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Something I never really done.

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Something I never really done.

Postby Talon Sinnah » Fri Sep 28, 2007 10:02 am

For the first time since I hav started writng I have begun to create an outline of my story. The reasoning is I hope it will add to the possibility of being published soon. I am creating an outline of a pre-existing story and noting the possible changes I might need to make.


Now the reason for this nthread.


Considering this is my first outline and I have been against them for the m ost part does anyone have any pointers or experiences they can share. :cry: PLEASE! :cry:
I am the poet of the body and I am the poet of the Soul. The pleasures of heaven are with me and the pains of hell are with me. The first I graft and increase upon myself, the latter I translate into a new tongue.

-Walt Whitman-
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Postby berry » Thu Oct 04, 2007 12:43 pm

Hi Talon,
I didn't manage to write a story that made sense from start to finish until I started writing outlines first.
What I found was even if I changed it or added to it, the outline kept the story from wandering and so creating large plot holes or rambling.
Previously I would just write and see where it took me, I kept running out of steam and found that I created too many threads that I couldn't follow through.
I've only just started doing it myself so I don't have any pointers yet but that was my experience.
Outside of a dog, a book is mans best friend. Inside of a dog it's too dark to read.
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Postby RHFay » Fri Oct 05, 2007 8:44 am

An outline can be a helpful tool to figure out the genral flow of a story, but I don't think you need to make a formal outline to have an idea about where the story is going to go. In other words, you may not necessarily need to do the Roman numerals, capital letters, numbers, etc., to have a useful outline.

I tend to just jot down a rough list of events, in chronological order. That seems to work for me. I often do this with short stories, and I did this for each chapter of my poor, homeless novel.

Here's an example:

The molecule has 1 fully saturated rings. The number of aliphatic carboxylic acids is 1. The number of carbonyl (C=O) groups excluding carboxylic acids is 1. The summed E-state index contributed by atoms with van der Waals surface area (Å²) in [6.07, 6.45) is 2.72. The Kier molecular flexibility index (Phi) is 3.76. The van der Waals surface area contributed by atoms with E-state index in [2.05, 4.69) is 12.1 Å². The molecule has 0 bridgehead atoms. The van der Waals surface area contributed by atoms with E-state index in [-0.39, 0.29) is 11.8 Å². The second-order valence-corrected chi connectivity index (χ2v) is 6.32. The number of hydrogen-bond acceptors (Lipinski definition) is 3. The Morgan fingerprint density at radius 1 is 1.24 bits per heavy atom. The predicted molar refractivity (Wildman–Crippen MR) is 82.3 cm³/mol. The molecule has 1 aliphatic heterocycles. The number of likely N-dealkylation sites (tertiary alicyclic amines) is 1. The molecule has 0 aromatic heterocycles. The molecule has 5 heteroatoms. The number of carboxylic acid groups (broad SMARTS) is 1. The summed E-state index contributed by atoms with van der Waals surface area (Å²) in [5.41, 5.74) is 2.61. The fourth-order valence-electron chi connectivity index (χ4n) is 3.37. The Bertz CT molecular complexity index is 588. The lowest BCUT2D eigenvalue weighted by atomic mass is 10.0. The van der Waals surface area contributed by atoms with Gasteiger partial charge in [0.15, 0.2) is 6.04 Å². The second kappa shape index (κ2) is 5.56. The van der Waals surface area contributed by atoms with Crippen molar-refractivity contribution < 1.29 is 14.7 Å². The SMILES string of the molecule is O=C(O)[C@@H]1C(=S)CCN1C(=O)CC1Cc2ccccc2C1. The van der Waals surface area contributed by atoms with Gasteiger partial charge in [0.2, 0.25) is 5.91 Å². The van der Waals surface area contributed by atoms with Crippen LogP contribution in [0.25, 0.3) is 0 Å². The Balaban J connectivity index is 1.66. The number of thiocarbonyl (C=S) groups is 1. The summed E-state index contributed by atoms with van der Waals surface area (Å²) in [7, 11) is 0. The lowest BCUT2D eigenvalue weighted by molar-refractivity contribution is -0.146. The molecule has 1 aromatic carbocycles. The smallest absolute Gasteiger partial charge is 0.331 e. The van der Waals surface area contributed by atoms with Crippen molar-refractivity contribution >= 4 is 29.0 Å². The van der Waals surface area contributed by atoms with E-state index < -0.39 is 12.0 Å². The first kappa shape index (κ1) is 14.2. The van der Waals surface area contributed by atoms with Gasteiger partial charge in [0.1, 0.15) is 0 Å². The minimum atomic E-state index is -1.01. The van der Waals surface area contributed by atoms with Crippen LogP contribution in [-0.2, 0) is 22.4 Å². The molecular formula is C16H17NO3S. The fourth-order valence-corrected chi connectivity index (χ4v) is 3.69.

-Sir Dumfounded rides with his squire to the dark cave to rescue the kidnapped princess
-Sir Dumfounded sees numerous skeletal remains at the cave's mouth
-the squire runs away
-Sir Dumfounded draws his sword to enter cave
-a white rabbit appears
-Sir Dumbfounded laughs
-the white rabbit tears out Sir Dumfounded's throat
-the rabbit begins to devour Sir Dumfounded's flesh
-the rabbit chokes on Sir Dumfounded's spur
-Sir Dumfounded's squire comes back and frees the kidnapped princess
-the squire and the princess wed, and live happily ever after

THE END
"I'm going to do what the warriors of old did. I'm going to recite poetry!" Andrew of Armar.
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Postby Talon Sinnah » Mon Oct 15, 2007 6:06 am

Sounds to me like he should be called Sir Dumbass.

Rh Fay's was the thing that most resembles what I was doing. But mine went along the lines of asking and answering questions to myself.
I am the poet of the body and I am the poet of the Soul. The pleasures of heaven are with me and the pains of hell are with me. The first I graft and increase upon myself, the latter I translate into a new tongue.

-Walt Whitman-
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Postby spknoevl » Mon Oct 22, 2007 6:45 am

I think a story outline is a must, if you're trying to write a cohesive story. I don't think it's possible to "wing it" with a 300+ story without one. You need to have your basic plot and characters in place so that you can have a proper ebb and flow to the story. That doesn't mean you have to plan every detail, just have an idea of the major scenes and where they fall. You can fill in some of the smaller details as you go along.
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Re: Something I never really done.

Postby ML Hamilton » Sun Jan 23, 2011 9:34 am

I always outline the start and the end at first. I have to know that before I can do anything else. Then as I'm writing the chapters in between, I do like Rh Fay and I jot notes for the whole chapter before I actually write. That doesn't mean that things don't change as I'm filling in the details, and in fact, I may throw out whole pieces of my outline or alter it as a better solution presents itself, but I find that an outline keeps me from wandering and reminds me of where I need to go. The more you play with it, the more you'll find your own style for outlining, just as you did for writing.
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